EFFICACY OF ANTI-CD38 TREATMENT WITH DARATUMUMAB IN TWO CASES OF REFRACTORY AND SEVERE SJÖGREN DISEASE
Authors: Gaetane Nocturne et al.
In 10% of Sjögren’s patients, severe and potentially life-threatening systemic disease may occur. Plasmablasts and plasma cells are key drivers of disease activity. Daratumumab, a monoclonal antibody targeting CD38 and approved for multiple myeloma, depletes plasmablasts and plasma cells.
Two patients with severe Sjögren’s refractory to rituximab (RTX) were successfully treated with daratumumab. Patient 1 is a 18-year-old woman who had hypergammaglobulinemia (18 g/l) and severe hypertriglyceridemia (52 g/l) due to anti GPIHBP1 antibodies. Patient 2 is a 68-year-old woman with type II cryoglobulinemia, vasculitis, polyneuropathy, and glomerulonephritis. After 8 months of follow-up, patient 1 showed normalized triglyceride levels and gammaglobulin levels, and a dramatic decrease in anti-GPIHBP1 antibodies from 6121 U/ml to 234 U/ml. Patient 2 was in clinical and ‘laboratory’ remission. There were no severe adverse events.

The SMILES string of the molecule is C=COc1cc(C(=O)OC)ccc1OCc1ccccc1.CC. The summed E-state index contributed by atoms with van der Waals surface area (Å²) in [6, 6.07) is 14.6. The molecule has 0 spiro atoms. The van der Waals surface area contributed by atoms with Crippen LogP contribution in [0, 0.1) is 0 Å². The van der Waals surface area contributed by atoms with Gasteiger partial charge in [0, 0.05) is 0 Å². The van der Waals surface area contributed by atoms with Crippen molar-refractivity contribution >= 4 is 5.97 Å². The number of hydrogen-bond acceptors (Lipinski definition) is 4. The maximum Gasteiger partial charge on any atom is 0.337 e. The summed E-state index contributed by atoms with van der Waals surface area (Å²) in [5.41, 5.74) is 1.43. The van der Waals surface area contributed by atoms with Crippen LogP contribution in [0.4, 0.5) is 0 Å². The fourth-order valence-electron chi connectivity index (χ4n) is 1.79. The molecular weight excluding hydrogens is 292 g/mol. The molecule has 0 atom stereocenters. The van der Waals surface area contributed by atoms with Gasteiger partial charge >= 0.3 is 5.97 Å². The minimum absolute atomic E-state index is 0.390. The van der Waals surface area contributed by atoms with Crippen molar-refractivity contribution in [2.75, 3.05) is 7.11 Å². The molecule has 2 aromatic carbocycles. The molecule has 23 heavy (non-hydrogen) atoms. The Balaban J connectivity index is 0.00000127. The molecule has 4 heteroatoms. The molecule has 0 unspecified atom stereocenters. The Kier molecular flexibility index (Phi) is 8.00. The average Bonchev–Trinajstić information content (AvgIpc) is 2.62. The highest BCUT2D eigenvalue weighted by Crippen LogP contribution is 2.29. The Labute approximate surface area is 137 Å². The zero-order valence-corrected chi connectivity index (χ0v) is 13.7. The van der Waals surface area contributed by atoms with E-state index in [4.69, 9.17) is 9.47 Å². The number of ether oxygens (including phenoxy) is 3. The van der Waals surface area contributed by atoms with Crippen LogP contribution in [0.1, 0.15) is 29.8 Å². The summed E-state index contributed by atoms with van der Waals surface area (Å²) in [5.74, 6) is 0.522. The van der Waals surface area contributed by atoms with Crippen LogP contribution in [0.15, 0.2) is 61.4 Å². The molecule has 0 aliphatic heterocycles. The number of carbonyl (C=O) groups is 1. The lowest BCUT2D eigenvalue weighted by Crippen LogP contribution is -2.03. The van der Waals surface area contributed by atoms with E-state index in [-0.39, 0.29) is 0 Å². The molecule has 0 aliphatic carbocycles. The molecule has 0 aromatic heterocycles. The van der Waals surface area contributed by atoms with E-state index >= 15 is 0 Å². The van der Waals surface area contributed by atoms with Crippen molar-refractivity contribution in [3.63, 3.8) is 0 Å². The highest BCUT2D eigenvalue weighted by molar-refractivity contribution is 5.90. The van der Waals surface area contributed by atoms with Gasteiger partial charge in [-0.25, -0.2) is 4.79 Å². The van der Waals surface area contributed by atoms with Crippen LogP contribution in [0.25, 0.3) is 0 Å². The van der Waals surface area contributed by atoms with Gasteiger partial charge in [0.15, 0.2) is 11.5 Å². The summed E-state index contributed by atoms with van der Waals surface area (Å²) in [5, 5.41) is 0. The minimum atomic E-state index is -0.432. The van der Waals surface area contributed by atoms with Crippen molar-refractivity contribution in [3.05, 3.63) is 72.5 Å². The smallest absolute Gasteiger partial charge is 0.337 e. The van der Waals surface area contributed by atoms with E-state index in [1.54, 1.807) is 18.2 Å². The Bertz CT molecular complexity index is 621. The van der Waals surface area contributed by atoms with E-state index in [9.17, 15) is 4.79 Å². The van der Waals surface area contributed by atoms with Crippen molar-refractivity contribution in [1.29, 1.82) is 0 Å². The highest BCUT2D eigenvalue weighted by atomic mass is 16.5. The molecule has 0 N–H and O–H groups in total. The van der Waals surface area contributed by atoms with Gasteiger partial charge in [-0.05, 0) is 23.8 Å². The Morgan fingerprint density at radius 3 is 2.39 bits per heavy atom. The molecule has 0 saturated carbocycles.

Similar to two phase 2 studies with inhibitors of B-cell activation also presented at this ACR (iscalimab, a mAb directed against CD40 and dazodalibep, a CD40L antagonist), daratumumab may be an effective and readily available drug in severe and refractory Sjögren’s syndrome, particularly when systemic manifestations are driven by pathogenic autoantibodies. Further studies are needed.